Tiny sen­sor of­fers new con­trol over ev­ery­day life

China Daily (Hong Kong) - - CHINA - By TAN YINGZI in Chongqing tany­ingzi@chi­nadaily.com.cn

A team of Chi­nese sci­en­tists re­cently in­vented a mi­cro­mo­tion sen­sor that al­lows peo­ple to con­trol de­vices and type text by blink­ing their eyes, ac­cord­ing to a pa­per pub­lished in an in­ter­na­tional sci­ence jour­nal.

The sen­sor is fixed to special eye­glasses and ap­plied through two real-time hu­man-ma­chine in­ter­faces — a smart home con­trol sys­tem and a wire­less hands-free typ­ing sys­tem.

It makes di­rect con­tact with the wearer’s skin around the eyes and re­sponds to changes in pres­sure when the wearer blinks in­ten­tion­ally to trig­ger a com­puter re­sponse.

“It is like a third hand,” said Hu Chen­guo, of Chongqing Univer­sity’s Depart­ment of Ap­plied Physics, who led the re­search.

She said the sen­sor can help peo­ple con­trol de­vices when both hands are oc­cu­pied, or help peo­ple with dis­abil­i­ties to com­mu­ni­cate and per­form daily tasks.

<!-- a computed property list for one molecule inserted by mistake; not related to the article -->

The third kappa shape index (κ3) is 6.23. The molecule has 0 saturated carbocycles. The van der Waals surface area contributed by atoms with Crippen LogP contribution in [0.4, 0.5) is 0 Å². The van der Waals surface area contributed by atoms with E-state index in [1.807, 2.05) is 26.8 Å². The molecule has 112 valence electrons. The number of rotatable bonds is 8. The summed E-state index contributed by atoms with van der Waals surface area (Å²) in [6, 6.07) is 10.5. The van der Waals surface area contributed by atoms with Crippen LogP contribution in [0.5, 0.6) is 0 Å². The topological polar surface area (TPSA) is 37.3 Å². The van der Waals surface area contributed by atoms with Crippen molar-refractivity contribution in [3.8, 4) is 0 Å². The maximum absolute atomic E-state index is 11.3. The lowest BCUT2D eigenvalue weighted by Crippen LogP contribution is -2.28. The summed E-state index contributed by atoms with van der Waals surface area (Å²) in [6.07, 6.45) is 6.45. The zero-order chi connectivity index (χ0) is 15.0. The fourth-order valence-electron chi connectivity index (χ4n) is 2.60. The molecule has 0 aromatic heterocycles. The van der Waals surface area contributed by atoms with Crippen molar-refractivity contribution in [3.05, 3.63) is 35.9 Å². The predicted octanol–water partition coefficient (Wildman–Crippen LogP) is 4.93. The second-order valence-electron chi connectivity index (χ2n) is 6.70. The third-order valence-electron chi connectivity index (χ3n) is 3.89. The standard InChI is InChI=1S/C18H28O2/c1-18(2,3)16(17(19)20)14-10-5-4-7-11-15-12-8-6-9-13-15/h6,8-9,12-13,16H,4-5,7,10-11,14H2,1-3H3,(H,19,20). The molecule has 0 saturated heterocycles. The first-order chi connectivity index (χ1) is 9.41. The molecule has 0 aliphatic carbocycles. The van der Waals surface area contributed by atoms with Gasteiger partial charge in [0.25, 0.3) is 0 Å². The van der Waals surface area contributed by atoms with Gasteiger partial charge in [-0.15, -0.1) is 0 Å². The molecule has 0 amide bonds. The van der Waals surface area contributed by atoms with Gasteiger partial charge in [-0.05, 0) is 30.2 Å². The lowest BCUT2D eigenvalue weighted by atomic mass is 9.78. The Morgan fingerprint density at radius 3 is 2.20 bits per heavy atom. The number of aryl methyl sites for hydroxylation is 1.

Hu­man-ma­chine in­ter­faces, or HMIs, in­volve com­mu­ni­ca­tion between a per­son and an ex­ter­nal de­vice. But the skin-sens­ing in­ter­faces based on bio sig­nals have been de­vel­op­ing slowly, ow­ing to the low sig­nal-tonoise ra­tio and poor sta­bil­ity, Hu said.

In the new study, Hu and col­leagues de­signed a sen­sor based on what’s called a tri­bo­elec­tric nano­gen­er­a­tor — or TENG — to de­tect the mo­tion of the skin around the cor­ners of eyes, which she said “has never been con­sid­ered as a good trig­ger sig­nal source”.

“When the TENG sen­sor is at­tached to the in­side of the


A test sub­ject con­trols a vir­tual light bulb by blink­ing while wear­ing a pair of special eye­glasses with a new kind of mi­crosen­sor.

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